Reaction was decidedly mixed among Minnesota higher-education officials to news that President Barack Obama wants to overhaul the student-aid system to tie colleges’ federal financial-aid eligibility to schools’ affordability and the overall value of the education they provide.
In a plan outlined Friday morning at the University of Michigan, Obama said he wanted to increase the amount of money available as Perkins loans from $1 billion to $8 billion, create a $1 billion Race to the Top-style grant competition to reward states that are keeping costs down and quality up, and a separate $55 million grant fund to reward schools that are doing so.
He also said he wanted colleges and universities to provide prospective students with “shopping sheets” detailing everything from the aid packages offered to graduates’ job-placement rates and wage expectations.
Top officials at the University of Minnesota, the Minnesota State Colleges and Universities System (MnSCU) and the Minnesota Private College Council were still trying to learn the specifics of the proposal at close of business Friday. All were as surprised as the general public and were gathering their intelligence from the White House website’s FAQ.
Not clear that it’s new money
But an initial review of data provided by the Minnesota Office of Higher Education and the White House suggests that the initiative may not spark game-changing reform here. For starters, despite Obama’s announcement that the plan would pump billions more dollars into student-loan programs, it’s unclear that this would be new money or that it would go to programs aimed at the neediest students.
The fine print is complicated and still being scrutinized, but it’s possible that if approved, the increase in Perkins money would actually fund more Federal Unsubsidized Direct Loans, which have higher interest rates — at 6.8 percent they are almost as expensive as a credit card — would have no forgiveness provisions for public service, and do not represent a net increase in federal spending.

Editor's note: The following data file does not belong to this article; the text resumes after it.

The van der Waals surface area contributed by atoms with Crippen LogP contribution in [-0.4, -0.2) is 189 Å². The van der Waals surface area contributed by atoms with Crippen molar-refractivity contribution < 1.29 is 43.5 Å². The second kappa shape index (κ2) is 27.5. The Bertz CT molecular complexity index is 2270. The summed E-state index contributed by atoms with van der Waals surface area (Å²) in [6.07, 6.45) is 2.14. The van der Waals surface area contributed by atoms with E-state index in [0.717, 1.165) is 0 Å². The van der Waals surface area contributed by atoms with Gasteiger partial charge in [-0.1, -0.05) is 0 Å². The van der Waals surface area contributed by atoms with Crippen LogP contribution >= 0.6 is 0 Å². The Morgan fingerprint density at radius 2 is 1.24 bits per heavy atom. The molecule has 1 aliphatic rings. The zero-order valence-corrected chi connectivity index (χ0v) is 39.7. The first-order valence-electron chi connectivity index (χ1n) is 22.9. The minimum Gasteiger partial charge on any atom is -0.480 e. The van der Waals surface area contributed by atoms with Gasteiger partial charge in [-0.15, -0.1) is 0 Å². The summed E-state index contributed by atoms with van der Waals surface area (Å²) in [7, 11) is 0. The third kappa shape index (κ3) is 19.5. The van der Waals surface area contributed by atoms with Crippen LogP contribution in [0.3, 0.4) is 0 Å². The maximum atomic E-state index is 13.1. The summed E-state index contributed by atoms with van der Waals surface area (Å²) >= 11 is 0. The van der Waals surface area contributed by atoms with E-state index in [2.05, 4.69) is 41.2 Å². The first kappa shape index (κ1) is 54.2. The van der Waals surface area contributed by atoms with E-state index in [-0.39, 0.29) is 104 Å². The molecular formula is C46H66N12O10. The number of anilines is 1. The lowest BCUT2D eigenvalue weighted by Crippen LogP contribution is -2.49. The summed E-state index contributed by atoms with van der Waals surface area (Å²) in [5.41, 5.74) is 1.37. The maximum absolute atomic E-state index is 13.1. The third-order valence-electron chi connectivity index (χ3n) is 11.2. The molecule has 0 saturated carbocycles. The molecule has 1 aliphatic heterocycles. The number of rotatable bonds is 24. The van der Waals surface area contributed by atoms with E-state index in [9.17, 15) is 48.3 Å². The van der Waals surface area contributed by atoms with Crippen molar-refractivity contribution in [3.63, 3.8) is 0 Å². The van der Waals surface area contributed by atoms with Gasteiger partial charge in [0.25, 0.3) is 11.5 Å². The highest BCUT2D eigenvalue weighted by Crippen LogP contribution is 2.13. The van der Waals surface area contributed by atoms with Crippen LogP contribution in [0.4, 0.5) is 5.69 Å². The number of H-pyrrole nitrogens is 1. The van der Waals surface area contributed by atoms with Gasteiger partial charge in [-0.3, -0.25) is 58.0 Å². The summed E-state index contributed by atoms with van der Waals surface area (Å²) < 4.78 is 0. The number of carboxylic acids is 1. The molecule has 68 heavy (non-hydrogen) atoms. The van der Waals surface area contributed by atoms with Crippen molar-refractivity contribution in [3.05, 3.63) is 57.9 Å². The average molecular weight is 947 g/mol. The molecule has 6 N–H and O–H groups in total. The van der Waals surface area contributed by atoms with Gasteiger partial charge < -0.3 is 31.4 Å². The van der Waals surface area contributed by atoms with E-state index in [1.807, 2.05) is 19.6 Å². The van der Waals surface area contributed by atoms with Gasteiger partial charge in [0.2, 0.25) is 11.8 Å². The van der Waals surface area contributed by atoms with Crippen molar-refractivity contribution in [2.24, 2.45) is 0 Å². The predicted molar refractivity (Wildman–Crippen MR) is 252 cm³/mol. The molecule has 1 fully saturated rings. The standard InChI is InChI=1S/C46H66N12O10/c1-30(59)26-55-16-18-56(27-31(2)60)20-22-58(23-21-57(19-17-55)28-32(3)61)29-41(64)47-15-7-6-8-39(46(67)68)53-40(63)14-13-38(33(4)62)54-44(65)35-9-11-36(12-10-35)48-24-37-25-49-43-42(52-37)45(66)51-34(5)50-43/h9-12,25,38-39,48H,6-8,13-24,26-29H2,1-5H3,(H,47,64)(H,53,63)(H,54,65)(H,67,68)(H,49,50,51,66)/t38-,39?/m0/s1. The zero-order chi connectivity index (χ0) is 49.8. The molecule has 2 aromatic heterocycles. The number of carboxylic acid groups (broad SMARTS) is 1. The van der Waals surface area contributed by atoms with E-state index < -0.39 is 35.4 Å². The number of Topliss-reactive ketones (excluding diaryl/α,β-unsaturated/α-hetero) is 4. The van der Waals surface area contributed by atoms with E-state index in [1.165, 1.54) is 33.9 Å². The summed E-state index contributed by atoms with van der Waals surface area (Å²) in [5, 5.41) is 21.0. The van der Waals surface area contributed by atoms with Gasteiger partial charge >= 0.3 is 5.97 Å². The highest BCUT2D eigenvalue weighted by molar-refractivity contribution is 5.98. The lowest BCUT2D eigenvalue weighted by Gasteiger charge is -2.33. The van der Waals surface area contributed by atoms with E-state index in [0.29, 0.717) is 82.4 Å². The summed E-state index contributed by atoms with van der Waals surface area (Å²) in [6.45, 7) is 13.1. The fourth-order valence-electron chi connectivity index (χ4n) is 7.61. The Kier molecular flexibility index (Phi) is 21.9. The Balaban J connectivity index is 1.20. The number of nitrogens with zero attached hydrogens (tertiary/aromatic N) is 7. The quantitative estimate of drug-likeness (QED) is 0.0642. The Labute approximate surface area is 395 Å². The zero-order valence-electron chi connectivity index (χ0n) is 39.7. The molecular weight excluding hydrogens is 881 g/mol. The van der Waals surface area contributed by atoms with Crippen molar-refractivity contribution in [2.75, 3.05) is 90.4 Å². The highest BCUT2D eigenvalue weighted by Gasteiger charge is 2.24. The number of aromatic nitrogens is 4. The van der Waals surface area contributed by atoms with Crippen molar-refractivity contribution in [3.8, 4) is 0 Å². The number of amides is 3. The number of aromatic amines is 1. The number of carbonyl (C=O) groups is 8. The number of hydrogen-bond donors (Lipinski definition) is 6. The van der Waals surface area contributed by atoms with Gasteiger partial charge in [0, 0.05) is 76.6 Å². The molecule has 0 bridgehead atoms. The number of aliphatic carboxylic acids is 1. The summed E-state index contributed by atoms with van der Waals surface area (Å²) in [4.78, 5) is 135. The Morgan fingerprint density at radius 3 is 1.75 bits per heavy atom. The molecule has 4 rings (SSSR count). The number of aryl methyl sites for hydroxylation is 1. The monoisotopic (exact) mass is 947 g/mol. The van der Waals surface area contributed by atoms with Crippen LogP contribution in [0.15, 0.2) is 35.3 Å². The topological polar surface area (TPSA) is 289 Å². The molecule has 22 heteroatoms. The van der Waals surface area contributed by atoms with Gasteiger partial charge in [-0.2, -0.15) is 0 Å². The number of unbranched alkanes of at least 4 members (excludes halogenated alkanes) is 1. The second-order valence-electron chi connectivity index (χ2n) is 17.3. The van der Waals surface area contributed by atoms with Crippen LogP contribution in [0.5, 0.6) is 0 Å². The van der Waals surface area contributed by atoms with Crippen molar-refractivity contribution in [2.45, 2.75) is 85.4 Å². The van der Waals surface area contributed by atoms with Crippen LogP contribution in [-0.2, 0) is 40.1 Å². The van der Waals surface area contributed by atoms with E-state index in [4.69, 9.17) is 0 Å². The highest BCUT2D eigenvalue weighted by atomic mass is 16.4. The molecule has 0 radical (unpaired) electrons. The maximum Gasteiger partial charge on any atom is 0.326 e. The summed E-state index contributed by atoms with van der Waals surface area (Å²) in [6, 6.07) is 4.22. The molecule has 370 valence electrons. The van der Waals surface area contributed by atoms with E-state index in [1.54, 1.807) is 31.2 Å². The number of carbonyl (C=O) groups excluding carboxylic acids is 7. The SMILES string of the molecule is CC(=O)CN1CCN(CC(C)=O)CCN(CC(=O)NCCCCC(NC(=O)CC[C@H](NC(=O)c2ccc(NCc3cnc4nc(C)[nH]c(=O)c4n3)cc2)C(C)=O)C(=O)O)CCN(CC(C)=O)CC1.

Plus, Obama has no assurance he can deliver. He asked for similar increases in both fiscal years 2010 and 2011 and was turned down by Congress.
Nor would the proposal do anything to counteract plummeting state aid levels, which this year dipped below the amount spent on higher ed in 2000 — in real dollars, not adjusted for inflation.
The Legislature last year capped tuition increases at MNSCU members at 4 percent for two-year schools in the second year of the biennium. In terms of value, the system’s institutions claim bragging rights: Tuition at two-year programs averages just over $5,100, and $7,000 at four-year programs, despite the loss last year of $77 million in revenue.
The national Association of Public and Land-Grant Universities (APLU) released a statement noting that from 1999 to 2009, the average amount of per-student state funding fell by $3,300, while tuition rose by $1,900.
“States need to adequately fund public higher education,” said APLU President Peter McPherson. “For more than a decade, states have shifted the cost of higher education to students and families.”
‘Performance funding’ program
Finally, Minnesota’s public schools are already engaged in formal efforts to demonstrate the value of their educations. Last year’s Legislature appropriated money for 1 percent “performance funding” awards starting in the 2012-2013 academic year for schools that increase the number of degrees conferred, the number of students of color enrolled, student persistence and graduation rates.
“In terms of the general idea of making the cost of education more affordable, we’re all for that,” said Bob McMaster, U of M vice provost for undergraduate affairs, who noted that this year tuition rose just 3.5 percent, the lowest hike in a decade.
“The major push we have for our students is to make a four-year degree take four years,” said McMaster. “We want students to move expeditiously through their coursework.”
To that end, the U of M has increased the number of “bottleneck courses,” historically oversubscribed prerequisites such as chemistry that students need to stay on track; instituted a new advising system that flags early signs a student is struggling, such as poor attendance; and campaigned hard for financial literacy, urging students to cut out lattes before taking out new loans.
And the number of degrees conferred is “nudging up,” particularly in science, engineering, math and technology arenas, “But it’s not going to go up by an accelerated rate because we want to maintain quality.”
U of M concerned about affordability and access
About 15 percent of Minnesota high-school graduates are minorities, compared with 18-20 percent of U of M freshmen and a comparable number of transfer students, McMaster added. “Affordability and access are two critical problems for our university,” he said. “We talk about this on a daily basis in my office.”
In 2010-2011, 197,000 Minnesota undergraduates received $677 million in Federal Subsidized Direct Loans, which are available to students from low- and middle-income families and carry an interest rate that’s half as much as the unsubsidized loans. In July, the rate is slated to double unless Congress acts.
At the same time, the APLU, noted, the U.S. Department of Education itself needs to step into the current century. Right now, according to its statement, the federal formula for distributing funds for the neediest students to campuses is based on the number of low-income students those schools served in 1980.